Scripps Health’s multidisciplinary teams fight gastric (stomach) cancer in San Diego using advanced treatments and therapies, including robot-assisted surgery.
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With a national reputation for excellence and a neighborhood presence across San Diego, Scripps is unique among local health-care providers.
Our medical staffs and clinicians have dedicated their careers to helping patients and families fight all forms of cancer, including cancer of the stomach and gastrointestinal area.
U.S. News & World Report ranked Scripps Memorial Hospital La Jolla and Scripps Green Hospital among the best in the nation for gastroenterology and gastrointestinal surgery.
Tests and procedures used to diagnose gastric cancer can include a physical exam and review of family history, as well as one or more of the following:
- Upper endoscopy is a procedure in which a physician uses an endoscope to examine the lining of the esophagus, stomach, and first section of the small intestine. The procedure is also known as an esophagogastroduodenoscopy (EGD).
- Endoscopic ultrasound (EUS) combines an endoscopy with ultrasound to obtain images of the area in question.
- Upper gastrointestinal (GI) series is an X-ray imaging test to allow physicians to look at the inner lining of the esophagus, stomach, and first part of the small intestine.
- Biopsy is the collection of a small part of the suspicious tissue for testing and further examination in the lab by a pathologist.
- Computed Tomography (CT) scan is a form of X-ray imaging that captures images of the body from different angles. The images are combined to create detailed cross-sectional views of organs, bones and blood vessels.
- Positron emission tomography (PET) scan uses a glucose that contains a radioactive substance (called a “tracer”) to look for cancer. Cancer cells absorb large amounts of radioactive sugar, so if cancer is present in other areas of the body, it can appear as areas of radioactivity that are captured with a special camera. A PET scan is combined with a CT scan.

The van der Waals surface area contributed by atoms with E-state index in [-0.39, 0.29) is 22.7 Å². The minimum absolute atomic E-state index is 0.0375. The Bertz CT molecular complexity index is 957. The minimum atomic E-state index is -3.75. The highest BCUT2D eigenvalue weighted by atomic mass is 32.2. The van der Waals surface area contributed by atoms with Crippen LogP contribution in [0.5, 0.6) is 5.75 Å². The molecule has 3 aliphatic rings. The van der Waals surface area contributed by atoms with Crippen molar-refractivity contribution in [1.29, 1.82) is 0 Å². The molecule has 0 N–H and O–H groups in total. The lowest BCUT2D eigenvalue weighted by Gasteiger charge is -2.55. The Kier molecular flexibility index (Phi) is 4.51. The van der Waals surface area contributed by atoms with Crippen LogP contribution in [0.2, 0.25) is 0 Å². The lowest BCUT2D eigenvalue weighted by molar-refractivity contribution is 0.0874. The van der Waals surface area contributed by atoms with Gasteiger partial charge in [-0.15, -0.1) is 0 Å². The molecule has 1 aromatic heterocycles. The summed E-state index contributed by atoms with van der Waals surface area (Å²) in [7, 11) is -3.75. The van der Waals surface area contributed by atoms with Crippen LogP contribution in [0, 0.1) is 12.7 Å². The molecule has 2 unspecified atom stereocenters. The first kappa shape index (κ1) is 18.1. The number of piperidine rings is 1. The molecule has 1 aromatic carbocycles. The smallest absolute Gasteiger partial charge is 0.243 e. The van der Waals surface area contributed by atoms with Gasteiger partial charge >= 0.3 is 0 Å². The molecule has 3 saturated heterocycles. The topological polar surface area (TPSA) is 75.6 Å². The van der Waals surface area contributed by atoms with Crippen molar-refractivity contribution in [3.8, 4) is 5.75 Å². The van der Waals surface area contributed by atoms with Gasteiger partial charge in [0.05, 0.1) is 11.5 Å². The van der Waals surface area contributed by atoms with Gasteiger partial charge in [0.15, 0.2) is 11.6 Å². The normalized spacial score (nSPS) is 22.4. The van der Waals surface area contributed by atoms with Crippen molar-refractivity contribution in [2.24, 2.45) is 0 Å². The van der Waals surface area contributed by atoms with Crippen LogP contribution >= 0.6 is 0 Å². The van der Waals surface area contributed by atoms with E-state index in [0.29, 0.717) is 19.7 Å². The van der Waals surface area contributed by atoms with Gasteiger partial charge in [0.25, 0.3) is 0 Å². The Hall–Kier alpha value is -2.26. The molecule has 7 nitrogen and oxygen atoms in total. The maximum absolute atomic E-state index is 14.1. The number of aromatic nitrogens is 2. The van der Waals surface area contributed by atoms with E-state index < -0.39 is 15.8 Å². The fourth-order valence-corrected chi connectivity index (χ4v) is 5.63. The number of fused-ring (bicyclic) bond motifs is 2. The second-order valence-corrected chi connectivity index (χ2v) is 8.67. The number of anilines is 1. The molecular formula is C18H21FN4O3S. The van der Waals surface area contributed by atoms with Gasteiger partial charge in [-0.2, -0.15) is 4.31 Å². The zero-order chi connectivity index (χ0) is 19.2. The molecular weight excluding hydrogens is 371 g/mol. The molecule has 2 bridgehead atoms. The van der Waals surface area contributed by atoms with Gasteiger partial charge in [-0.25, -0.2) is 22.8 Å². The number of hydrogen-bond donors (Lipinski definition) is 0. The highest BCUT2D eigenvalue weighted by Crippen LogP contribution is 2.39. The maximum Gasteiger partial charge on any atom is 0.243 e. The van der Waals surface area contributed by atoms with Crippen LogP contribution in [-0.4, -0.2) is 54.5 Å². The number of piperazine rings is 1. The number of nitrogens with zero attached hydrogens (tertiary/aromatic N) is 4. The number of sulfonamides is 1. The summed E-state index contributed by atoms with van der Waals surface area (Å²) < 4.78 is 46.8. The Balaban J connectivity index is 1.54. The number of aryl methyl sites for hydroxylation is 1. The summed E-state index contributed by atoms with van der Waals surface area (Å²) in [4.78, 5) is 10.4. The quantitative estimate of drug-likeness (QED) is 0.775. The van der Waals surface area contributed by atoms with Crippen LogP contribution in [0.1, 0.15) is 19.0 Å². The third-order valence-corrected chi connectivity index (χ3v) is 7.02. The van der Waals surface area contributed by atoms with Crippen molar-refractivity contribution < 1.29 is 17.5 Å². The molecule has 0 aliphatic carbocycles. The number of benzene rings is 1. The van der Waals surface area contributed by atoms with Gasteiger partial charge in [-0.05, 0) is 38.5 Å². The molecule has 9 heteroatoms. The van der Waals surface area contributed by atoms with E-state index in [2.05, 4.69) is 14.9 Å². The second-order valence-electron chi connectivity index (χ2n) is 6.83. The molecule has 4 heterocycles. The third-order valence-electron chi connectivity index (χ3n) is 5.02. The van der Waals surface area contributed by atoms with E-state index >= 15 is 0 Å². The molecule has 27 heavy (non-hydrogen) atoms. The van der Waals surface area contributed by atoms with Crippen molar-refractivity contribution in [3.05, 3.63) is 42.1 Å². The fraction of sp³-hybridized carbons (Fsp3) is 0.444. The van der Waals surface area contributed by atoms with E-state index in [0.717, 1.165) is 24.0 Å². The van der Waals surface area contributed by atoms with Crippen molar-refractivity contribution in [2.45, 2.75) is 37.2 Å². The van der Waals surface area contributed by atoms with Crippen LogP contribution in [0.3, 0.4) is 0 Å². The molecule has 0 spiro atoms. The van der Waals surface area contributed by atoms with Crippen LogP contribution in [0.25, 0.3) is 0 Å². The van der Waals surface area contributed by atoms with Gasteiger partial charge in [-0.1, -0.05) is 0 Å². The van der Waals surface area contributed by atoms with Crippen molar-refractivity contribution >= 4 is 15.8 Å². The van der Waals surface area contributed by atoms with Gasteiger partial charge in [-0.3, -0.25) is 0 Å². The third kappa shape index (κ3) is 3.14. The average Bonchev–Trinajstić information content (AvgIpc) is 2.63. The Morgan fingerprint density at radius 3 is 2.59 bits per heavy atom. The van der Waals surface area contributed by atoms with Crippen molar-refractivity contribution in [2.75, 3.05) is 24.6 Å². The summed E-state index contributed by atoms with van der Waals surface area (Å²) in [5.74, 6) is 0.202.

- Magnetic resonance imaging (MRI) relies on a powerful magnet, radio waves and advanced digital technology to provide detailed images of organs, bone and soft tissue.
Treatment plans depend on the stage of the gastric cancer, patient health and other factors. Treatment options may include:
- Endoscopic resection can be performed for some stomach cancers that have not spread to lymph nodes, if they are detected very early. It does not require an incision to access the tumor(s).
- Subtotal (partial) gastrectomy is a surgery for cancer confined to the lower stomach or sometimes to the upper stomach. The surgery may involve removal of part of the esophagus, first part of the small intestine, fatty lining in the lower abdomen, nearby lymph nodes and potentially parts of other nearby organs and the spleen. The remaining stomach and esophagus are then reconnected.
- Total gastrectomy is the removal of the entire stomach, nearby lymph nodes and fatty lining in the lower abdomen. It may also involve removal of the spleen and parts of the esophagus, intestines, pancreas and nearby organs. The esophagus is reattached to the small intestine.
A subtotal gastrectomy or total gastrectomy may be performed as an open surgery, laparoscopic surgery or robot-assisted surgery, depending on the size of tumor(s) and treatment plan.
Late-stage gastric cancer may be managed through surgery to help prevent or relieve symptoms or complications and increase quality of life. The most common palliative surgeries are:
- Subtotal gastrectomy, which can help with bleeding, pain or stomach blockage.
- Gastric bypass, which can help ensure that food is able to move from the stomach to the small intestine.
- Endoscopic tumor ablation, which is designed to vaporize parts of a tumor through use of a laser beam.
- Stent placement, which may be performed to enable the passage of food from the stomach to the small intestine.
- Feeding tube, which insertion through the skin of the abdomen into the stomach for nutrition can be performed if other procedures to clear food obstructions are not feasible.
Scripps has the most comprehensive radiation therapy offerings in San Diego for gastric cancer.
Chemotherapy for stomach cancer can be provided before a surgery with the goal of shrinking the tumor, or after a surgery with the aim of preventing any recurrence. Chemotherapy may also be combined with radiation therapy — an approach known as chemoradiation.
Chemotherapy may be the primary treatment for gastric cancer when a patient cannot tolerate surgery or has late-stage disease that cannot be surgically removed.